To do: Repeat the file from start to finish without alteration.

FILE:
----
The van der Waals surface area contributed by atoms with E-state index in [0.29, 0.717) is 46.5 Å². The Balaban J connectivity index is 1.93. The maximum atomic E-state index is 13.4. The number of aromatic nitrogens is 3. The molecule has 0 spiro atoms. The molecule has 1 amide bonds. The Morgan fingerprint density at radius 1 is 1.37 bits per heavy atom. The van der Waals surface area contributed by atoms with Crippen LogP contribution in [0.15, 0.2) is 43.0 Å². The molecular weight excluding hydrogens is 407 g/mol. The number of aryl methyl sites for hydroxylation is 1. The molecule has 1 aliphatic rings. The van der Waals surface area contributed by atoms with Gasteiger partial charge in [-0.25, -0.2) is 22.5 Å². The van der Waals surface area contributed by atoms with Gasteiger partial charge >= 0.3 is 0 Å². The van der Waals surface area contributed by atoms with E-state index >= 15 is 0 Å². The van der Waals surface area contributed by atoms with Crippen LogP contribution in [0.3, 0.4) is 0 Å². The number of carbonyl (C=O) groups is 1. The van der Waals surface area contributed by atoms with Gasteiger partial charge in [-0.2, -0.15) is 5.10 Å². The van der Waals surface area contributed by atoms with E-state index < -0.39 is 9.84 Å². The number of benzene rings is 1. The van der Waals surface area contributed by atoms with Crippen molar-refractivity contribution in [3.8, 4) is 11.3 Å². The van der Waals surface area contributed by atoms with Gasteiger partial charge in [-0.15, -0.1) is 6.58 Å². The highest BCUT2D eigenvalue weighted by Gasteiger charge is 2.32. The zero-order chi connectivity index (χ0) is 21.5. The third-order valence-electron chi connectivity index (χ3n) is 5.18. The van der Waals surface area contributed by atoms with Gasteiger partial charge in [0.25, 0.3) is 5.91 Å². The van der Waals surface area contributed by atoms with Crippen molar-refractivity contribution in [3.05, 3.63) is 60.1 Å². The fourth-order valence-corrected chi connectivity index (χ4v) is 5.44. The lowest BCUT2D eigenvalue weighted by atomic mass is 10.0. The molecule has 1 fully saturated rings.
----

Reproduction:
The van der Waals surface area contributed by atoms with E-state index in [0.29, 0.717) is 46.5 Å². The Balaban J connectivity index is 1.93. The maximum atomic E-state index is 13.4. The number of aromatic nitrogens is 3. The molecule has 0 spiro atoms. The molecule has 1 amide bonds. The Morgan fingerprint density at radius 1 is 1.37 bits per heavy atom. The van der Waals surface area contributed by atoms with Crippen LogP contribution in [0.15, 0.2) is 43.0 Å². The molecular weight excluding hydrogens is 407 g/mol. The number of aryl methyl sites for hydroxylation is 1. The molecule has 1 aliphatic rings. The van der Waals surface area contributed by atoms with Gasteiger partial charge in [-0.25, -0.2) is 22.5 Å². The van der Waals surface area contributed by atoms with Gasteiger partial charge >= 0.3 is 0 Å². The van der Waals surface area contributed by atoms with E-state index >= 15 is 0 Å². The van der Waals surface area contributed by atoms with Crippen LogP contribution in [0.3, 0.4) is 0 Å². The number of carbonyl (C=O) groups is 1. The van der Waals surface area contributed by atoms with Gasteiger partial charge in [-0.2, -0.15) is 5.10 Å². The van der Waals surface area contributed by atoms with E-state index < -0.39 is 9.84 Å². The number of benzene rings is 1. The van der Waals surface area contributed by atoms with Crippen molar-refractivity contribution in [3.8, 4) is 11.3 Å². The van der Waals surface area contributed by atoms with Gasteiger partial charge in [-0.15, -0.1) is 6.58 Å². The highest BCUT2D eigenvalue weighted by Gasteiger charge is 2.32. The zero-order chi connectivity index (χ0) is 21.5. The third-order valence-electron chi connectivity index (χ3n) is 5.18. The van der Waals surface area contributed by atoms with Gasteiger partial charge in [0.25, 0.3) is 5.91 Å². The van der Waals surface area contributed by atoms with Crippen molar-refractivity contribution in [3.05, 3.63) is 60.1 Å². The fourth-order valence-corrected chi connectivity index (χ4v) is 5.44. The lowest BCUT2D eigenvalue weighted by atomic mass is 10.0. The molecule has 1 fully saturated rings.